I got to California and had more state pride than you could shake a stick at. I wore my boots everywhere, over-exaggerated my accent, wore my wranglers every chance I got. Talked about Texas like it was some far off place that required a secret handshake and an “I know a guy” to get there. The first time I went back home though…I was devastated but couldn’t put my finger on why. It was the exact same. Nothing had changed, it was the home I had been longing for since I left so what was the problem? What had changed? Why didn’t this feel the same? Everything was still on the same streets. Whataburger was still serving honey-butter chicken biscuits. Gas was still cheaper than anywhere else. What was the problem? I slowly began to realize that the only thing that had really changed was me…and I didn’t like it. I am a Texan, dammit, what’s going on? Why do I have the same sense of anxiety and stomach pain and loneliness I have in California? I had been living out of my element for so long and now that I’m back in a place that should feel like home…it doesn’t. My sense of home was gone and with it, my heart. Of course I didn’t say anything to anybody. We went about hanging out with friends and family and I kept a pretty good smile on my face but still…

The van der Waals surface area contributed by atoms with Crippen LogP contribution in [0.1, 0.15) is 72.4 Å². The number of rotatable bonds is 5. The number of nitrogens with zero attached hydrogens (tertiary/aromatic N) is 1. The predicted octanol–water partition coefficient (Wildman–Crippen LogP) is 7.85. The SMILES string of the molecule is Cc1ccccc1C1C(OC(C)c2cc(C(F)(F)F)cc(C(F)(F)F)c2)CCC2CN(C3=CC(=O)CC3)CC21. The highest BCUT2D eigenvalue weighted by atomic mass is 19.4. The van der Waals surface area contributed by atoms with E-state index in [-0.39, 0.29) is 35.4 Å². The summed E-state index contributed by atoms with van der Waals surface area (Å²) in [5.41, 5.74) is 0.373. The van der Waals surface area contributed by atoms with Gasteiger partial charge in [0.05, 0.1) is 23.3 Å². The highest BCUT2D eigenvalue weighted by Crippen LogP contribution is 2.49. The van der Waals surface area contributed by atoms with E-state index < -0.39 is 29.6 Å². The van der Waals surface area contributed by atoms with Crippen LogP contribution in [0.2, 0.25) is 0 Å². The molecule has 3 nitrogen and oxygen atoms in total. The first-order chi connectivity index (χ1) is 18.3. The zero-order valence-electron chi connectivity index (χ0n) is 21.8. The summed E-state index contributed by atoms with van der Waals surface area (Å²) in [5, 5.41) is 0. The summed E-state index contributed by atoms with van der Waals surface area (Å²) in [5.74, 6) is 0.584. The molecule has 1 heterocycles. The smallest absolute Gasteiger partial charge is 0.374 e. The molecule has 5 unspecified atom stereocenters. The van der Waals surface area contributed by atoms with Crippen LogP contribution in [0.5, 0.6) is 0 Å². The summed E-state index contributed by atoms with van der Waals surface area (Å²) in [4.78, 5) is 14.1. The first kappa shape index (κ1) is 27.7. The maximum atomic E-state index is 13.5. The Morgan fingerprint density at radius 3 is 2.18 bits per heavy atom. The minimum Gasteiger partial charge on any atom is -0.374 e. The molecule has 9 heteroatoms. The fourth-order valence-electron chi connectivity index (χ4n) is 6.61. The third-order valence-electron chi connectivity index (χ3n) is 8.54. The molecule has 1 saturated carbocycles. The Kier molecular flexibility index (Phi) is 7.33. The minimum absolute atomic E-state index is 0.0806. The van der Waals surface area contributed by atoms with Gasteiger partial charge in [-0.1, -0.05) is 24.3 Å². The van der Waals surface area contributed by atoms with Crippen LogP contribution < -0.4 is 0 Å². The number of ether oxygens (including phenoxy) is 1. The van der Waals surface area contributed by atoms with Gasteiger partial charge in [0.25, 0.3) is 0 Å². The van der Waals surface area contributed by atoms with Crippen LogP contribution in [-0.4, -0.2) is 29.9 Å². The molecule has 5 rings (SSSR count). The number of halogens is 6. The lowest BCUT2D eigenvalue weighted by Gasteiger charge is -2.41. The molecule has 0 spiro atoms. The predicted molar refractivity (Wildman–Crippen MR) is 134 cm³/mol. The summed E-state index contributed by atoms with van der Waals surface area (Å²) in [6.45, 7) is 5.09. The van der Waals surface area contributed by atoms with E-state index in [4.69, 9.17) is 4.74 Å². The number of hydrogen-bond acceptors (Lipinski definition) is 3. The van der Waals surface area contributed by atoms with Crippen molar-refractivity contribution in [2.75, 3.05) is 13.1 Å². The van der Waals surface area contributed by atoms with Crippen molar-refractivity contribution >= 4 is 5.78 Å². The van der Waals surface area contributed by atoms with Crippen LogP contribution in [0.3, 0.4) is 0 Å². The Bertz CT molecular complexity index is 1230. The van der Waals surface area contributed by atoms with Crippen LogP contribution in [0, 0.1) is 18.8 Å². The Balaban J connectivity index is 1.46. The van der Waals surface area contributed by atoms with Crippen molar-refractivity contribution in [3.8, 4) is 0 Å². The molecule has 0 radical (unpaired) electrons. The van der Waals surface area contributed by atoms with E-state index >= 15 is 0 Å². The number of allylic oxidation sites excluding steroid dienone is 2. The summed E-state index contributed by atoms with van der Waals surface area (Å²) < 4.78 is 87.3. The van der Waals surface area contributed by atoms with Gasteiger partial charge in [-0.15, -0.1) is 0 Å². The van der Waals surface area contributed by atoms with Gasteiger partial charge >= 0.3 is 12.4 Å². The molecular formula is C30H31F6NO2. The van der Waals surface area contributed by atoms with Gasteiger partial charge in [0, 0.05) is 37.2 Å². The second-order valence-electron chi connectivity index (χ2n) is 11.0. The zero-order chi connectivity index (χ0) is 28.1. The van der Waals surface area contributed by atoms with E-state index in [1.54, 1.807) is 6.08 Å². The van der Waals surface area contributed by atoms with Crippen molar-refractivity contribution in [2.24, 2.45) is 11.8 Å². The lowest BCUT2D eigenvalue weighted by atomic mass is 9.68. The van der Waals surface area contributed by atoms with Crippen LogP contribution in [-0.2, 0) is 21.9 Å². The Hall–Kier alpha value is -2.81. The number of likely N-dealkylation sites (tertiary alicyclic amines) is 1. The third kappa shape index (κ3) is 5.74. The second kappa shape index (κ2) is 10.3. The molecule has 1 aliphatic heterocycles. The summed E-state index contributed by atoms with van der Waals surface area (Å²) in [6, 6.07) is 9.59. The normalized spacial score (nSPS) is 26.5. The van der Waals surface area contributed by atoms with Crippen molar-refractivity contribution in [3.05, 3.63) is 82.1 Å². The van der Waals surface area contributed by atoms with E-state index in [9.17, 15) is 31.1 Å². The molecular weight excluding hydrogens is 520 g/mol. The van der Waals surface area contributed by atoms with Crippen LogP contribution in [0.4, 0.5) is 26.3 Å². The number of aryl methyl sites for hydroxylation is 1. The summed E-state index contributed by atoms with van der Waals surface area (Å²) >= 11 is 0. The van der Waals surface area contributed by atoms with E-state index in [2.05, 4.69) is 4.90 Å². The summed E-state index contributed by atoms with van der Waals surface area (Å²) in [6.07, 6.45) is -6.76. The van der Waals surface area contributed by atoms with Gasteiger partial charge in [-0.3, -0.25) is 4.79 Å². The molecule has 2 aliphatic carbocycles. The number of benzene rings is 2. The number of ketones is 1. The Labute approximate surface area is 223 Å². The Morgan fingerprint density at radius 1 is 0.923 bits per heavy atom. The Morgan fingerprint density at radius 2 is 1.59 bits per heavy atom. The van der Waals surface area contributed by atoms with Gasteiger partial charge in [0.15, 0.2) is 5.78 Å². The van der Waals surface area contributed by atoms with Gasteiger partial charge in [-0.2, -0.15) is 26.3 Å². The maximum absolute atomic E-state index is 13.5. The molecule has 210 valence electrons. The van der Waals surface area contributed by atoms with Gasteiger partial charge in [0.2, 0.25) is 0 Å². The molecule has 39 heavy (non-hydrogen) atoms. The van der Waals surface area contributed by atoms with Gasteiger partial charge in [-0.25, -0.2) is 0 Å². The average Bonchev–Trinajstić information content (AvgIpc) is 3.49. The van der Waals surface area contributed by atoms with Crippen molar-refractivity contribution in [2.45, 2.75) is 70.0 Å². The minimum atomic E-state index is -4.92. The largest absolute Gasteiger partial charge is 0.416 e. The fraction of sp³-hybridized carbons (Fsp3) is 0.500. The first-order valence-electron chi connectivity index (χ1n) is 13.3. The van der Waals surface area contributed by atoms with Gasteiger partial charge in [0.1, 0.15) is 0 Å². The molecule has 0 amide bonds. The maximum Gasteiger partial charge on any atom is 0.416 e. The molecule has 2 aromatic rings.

I had uprooted myself from this place I had known all my life, not just the town but, the whole state, and attempted to replant in California and it wasn’t happening as easily as I, or my wife, would have liked. Ugh, my wife. This strong, vibrant, and incredible person felt the weight of my struggle more than anyone. We had just gotten married and along with the typical struggles newlyweds go through, she was carrying me through this hell I had found myself in. I didn’t have any real friends or any real relationships outside of her, our pets, some dude on Xbox live that would team up to shoot zombies, and the people I knew at work. I hadn’t gotten real close to anyone at school and, admittedly, didn’t really make an effort. I had met one guy from the church I was working at but was pretty apprehensive about where it would go even though it still, to this day, strikes me as a friendship that has been divinely ordained. I stressed about making any real connections with people because in my mind this was all temporary to some degree. It has taken years but it all boils down to a realization I had recently.